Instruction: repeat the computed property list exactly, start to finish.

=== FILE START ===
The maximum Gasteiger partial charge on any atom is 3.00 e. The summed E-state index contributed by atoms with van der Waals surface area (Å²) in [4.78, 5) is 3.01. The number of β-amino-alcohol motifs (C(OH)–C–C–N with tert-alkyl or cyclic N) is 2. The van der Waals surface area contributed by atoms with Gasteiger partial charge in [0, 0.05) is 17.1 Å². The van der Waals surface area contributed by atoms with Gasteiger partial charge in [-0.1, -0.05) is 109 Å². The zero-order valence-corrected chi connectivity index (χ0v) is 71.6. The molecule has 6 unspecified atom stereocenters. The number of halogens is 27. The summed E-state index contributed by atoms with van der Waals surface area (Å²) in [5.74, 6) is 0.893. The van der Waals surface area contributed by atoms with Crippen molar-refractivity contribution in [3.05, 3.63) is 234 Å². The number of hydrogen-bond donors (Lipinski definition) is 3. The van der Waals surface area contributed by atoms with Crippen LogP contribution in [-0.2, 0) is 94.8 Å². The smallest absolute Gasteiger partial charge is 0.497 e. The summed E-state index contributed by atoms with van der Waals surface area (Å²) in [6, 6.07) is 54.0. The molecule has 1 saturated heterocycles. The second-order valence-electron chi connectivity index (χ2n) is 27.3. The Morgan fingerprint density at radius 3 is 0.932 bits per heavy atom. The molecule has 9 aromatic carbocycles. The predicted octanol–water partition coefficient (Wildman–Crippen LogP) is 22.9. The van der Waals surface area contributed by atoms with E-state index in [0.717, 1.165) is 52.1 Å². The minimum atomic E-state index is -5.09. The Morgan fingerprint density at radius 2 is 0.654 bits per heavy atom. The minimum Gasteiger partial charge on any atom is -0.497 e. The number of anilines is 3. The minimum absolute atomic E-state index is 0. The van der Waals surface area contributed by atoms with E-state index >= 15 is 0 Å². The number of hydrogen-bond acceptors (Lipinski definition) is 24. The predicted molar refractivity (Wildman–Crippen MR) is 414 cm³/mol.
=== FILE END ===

The maximum Gasteiger partial charge on any atom is 3.00 e. The summed E-state index contributed by atoms with van der Waals surface area (Å²) in [4.78, 5) is 3.01. The number of β-amino-alcohol motifs (C(OH)–C–C–N with tert-alkyl or cyclic N) is 2. The van der Waals surface area contributed by atoms with Gasteiger partial charge in [0, 0.05) is 17.1 Å². The van der Waals surface area contributed by atoms with Gasteiger partial charge in [-0.1, -0.05) is 109 Å². The zero-order valence-corrected chi connectivity index (χ0v) is 71.6. The molecule has 6 unspecified atom stereocenters. The number of halogens is 27. The summed E-state index contributed by atoms with van der Waals surface area (Å²) in [5.74, 6) is 0.893. The van der Waals surface area contributed by atoms with Crippen molar-refractivity contribution in [3.05, 3.63) is 234 Å². The number of hydrogen-bond donors (Lipinski definition) is 3. The van der Waals surface area contributed by atoms with Crippen LogP contribution in [-0.2, 0) is 94.8 Å². The smallest absolute Gasteiger partial charge is 0.497 e. The summed E-state index contributed by atoms with van der Waals surface area (Å²) in [6, 6.07) is 54.0. The molecule has 1 saturated heterocycles. The second-order valence-electron chi connectivity index (χ2n) is 27.3. The Morgan fingerprint density at radius 3 is 0.932 bits per heavy atom. The molecule has 9 aromatic carbocycles. The predicted octanol–water partition coefficient (Wildman–Crippen LogP) is 22.9. The van der Waals surface area contributed by atoms with E-state index in [0.717, 1.165) is 52.1 Å². The minimum atomic E-state index is -5.09. The Morgan fingerprint density at radius 2 is 0.654 bits per heavy atom. The minimum Gasteiger partial charge on any atom is -0.497 e. The number of anilines is 3. The minimum absolute atomic E-state index is 0. The van der Waals surface area contributed by atoms with E-state index >= 15 is 0 Å². The number of hydrogen-bond acceptors (Lipinski definition) is 24. The predicted molar refractivity (Wildman–Crippen MR) is 414 cm³/mol.